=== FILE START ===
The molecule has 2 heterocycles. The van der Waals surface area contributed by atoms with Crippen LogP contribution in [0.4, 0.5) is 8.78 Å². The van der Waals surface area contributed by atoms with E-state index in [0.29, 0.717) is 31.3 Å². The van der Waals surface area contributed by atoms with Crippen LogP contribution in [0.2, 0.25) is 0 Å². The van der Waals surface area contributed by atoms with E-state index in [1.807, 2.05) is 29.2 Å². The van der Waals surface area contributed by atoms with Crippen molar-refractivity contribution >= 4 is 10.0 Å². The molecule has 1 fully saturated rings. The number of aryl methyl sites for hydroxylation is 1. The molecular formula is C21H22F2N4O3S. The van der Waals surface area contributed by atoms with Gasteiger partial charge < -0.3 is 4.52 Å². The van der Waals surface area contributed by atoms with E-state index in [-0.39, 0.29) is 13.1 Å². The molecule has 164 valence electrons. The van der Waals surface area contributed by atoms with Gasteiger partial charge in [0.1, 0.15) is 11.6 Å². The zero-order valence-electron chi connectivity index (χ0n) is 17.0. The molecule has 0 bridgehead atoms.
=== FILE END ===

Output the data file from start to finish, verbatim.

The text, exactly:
The molecule has 2 heterocycles. The van der Waals surface area contributed by atoms with Crippen LogP contribution in [0.4, 0.5) is 8.78 Å². The van der Waals surface area contributed by atoms with E-state index in [0.29, 0.717) is 31.3 Å². The van der Waals surface area contributed by atoms with Crippen LogP contribution in [0.2, 0.25) is 0 Å². The van der Waals surface area contributed by atoms with E-state index in [1.807, 2.05) is 29.2 Å². The van der Waals surface area contributed by atoms with Crippen molar-refractivity contribution >= 4 is 10.0 Å². The molecule has 1 fully saturated rings. The number of aryl methyl sites for hydroxylation is 1. The molecular formula is C21H22F2N4O3S. The van der Waals surface area contributed by atoms with Gasteiger partial charge < -0.3 is 4.52 Å². The van der Waals surface area contributed by atoms with E-state index in [-0.39, 0.29) is 13.1 Å². The molecule has 164 valence electrons. The van der Waals surface area contributed by atoms with Gasteiger partial charge in [0.1, 0.15) is 11.6 Å². The zero-order valence-electron chi connectivity index (χ0n) is 17.0. The molecule has 0 bridgehead atoms.